“Every single thing that has been alleged has been thoroughly debunked,” Hidalgo told me in September. She said she eventually moved to cancel the contract only because the political bickering was dampening public confidence in efforts to get more Houstonians vaccinated. “Basically,” she said, “the well was poisoned.”
This potential scandal is the first for Hidalgo, who has earned praise for overseeing the county’s response to a series of disasters—the failure of the state’s electric grid, floods, a pandemic—during her first three years in office. Hidalgo burst onto the scene at age 27 with a 2018 victory over longtime County Judge Ed Emmett, a moderate Republican. Hidalgo, who interrupted her graduate studies to challenge Emmett, had never run for office or managed a large organization. During her brief time in office, the young leader has been showered with favorable attention. Hidalgo “is creating a model for how progressives can govern effectively,” the New Yorker gushed in a June profile. “Lina Hidalgo puts principle above politics at her own peril,” a Houston Chronicle editorialist opined in a February essay. In May, EMILY’s List, the group that works to elect Democratic women supportive of abortion rights, named Hidalgo as its 2021 “Gabrielle Giffords Rising Star Award” winner.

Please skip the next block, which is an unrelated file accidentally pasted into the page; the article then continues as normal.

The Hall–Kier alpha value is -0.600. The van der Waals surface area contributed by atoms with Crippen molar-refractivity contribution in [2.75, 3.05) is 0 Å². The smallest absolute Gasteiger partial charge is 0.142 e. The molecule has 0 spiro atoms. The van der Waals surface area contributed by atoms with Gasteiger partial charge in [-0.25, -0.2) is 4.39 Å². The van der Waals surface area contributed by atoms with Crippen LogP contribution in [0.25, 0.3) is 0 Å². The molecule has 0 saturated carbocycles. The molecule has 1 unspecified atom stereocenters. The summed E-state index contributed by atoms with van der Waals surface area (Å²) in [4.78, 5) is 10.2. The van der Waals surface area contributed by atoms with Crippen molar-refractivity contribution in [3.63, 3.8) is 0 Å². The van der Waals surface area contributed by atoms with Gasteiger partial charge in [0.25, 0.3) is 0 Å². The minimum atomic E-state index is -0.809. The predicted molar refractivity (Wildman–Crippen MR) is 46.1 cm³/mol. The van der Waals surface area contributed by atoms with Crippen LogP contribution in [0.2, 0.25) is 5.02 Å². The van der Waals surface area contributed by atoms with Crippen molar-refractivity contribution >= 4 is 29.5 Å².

As Hidalgo begins a reelection effort, her opponents see an opportunity in the controversy. “This is clearly the first tarnish on her political career,” said Brandon Rottinghaus, a University of Houston political science professor who has written a book about political scandals. “It’ll stay with her regardless of how this all turns out.” Houston attorney Vidal Martinez, one of seven Republican candidates to declare a bid for county judge as of early December, said Hidalgo’s handling of the vaccine outreach contract will be an important theme in the campaign. “Whatever public agency you manage, you must have a fair and honest evaluation process and use those tax dollars wisely,” Martinez said, noting that Elevate Strategies’ bid was millions of dollars higher than those of other bidders.